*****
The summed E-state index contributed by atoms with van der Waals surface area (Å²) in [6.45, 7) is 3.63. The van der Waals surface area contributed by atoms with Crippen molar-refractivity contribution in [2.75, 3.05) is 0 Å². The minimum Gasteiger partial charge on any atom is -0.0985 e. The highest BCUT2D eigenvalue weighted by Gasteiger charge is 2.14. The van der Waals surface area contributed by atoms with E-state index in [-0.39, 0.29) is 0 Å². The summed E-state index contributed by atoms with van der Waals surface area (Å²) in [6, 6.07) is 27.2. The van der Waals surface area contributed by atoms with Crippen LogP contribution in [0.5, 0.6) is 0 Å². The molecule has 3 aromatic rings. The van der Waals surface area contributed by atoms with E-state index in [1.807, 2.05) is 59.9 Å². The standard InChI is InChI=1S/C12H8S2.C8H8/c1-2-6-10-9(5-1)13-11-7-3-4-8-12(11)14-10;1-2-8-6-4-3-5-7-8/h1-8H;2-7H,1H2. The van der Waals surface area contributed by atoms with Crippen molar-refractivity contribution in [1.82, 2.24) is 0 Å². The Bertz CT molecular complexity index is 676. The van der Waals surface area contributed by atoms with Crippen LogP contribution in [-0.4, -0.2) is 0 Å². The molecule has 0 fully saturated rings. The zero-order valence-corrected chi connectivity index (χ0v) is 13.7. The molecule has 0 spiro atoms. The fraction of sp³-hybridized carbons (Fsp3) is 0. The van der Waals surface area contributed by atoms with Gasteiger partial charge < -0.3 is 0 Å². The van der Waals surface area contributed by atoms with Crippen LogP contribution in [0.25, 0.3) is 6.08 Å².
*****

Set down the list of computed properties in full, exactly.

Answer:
The summed E-state index contributed by atoms with van der Waals surface area (Å²) in [6.45, 7) is 3.63. The van der Waals surface area contributed by atoms with Crippen molar-refractivity contribution in [2.75, 3.05) is 0 Å². The minimum Gasteiger partial charge on any atom is -0.0985 e. The highest BCUT2D eigenvalue weighted by Gasteiger charge is 2.14. The van der Waals surface area contributed by atoms with E-state index in [-0.39, 0.29) is 0 Å². The summed E-state index contributed by atoms with van der Waals surface area (Å²) in [6, 6.07) is 27.2. The van der Waals surface area contributed by atoms with Crippen LogP contribution in [0.5, 0.6) is 0 Å². The molecule has 3 aromatic rings. The van der Waals surface area contributed by atoms with E-state index in [1.807, 2.05) is 59.9 Å². The standard InChI is InChI=1S/C12H8S2.C8H8/c1-2-6-10-9(5-1)13-11-7-3-4-8-12(11)14-10;1-2-8-6-4-3-5-7-8/h1-8H;2-7H,1H2. The van der Waals surface area contributed by atoms with Crippen molar-refractivity contribution in [1.82, 2.24) is 0 Å². The Bertz CT molecular complexity index is 676. The van der Waals surface area contributed by atoms with Crippen LogP contribution in [-0.4, -0.2) is 0 Å². The molecule has 0 fully saturated rings. The zero-order valence-corrected chi connectivity index (χ0v) is 13.7. The molecule has 0 spiro atoms. The fraction of sp³-hybridized carbons (Fsp3) is 0. The van der Waals surface area contributed by atoms with Gasteiger partial charge < -0.3 is 0 Å². The van der Waals surface area contributed by atoms with Crippen LogP contribution in [0.25, 0.3) is 6.08 Å².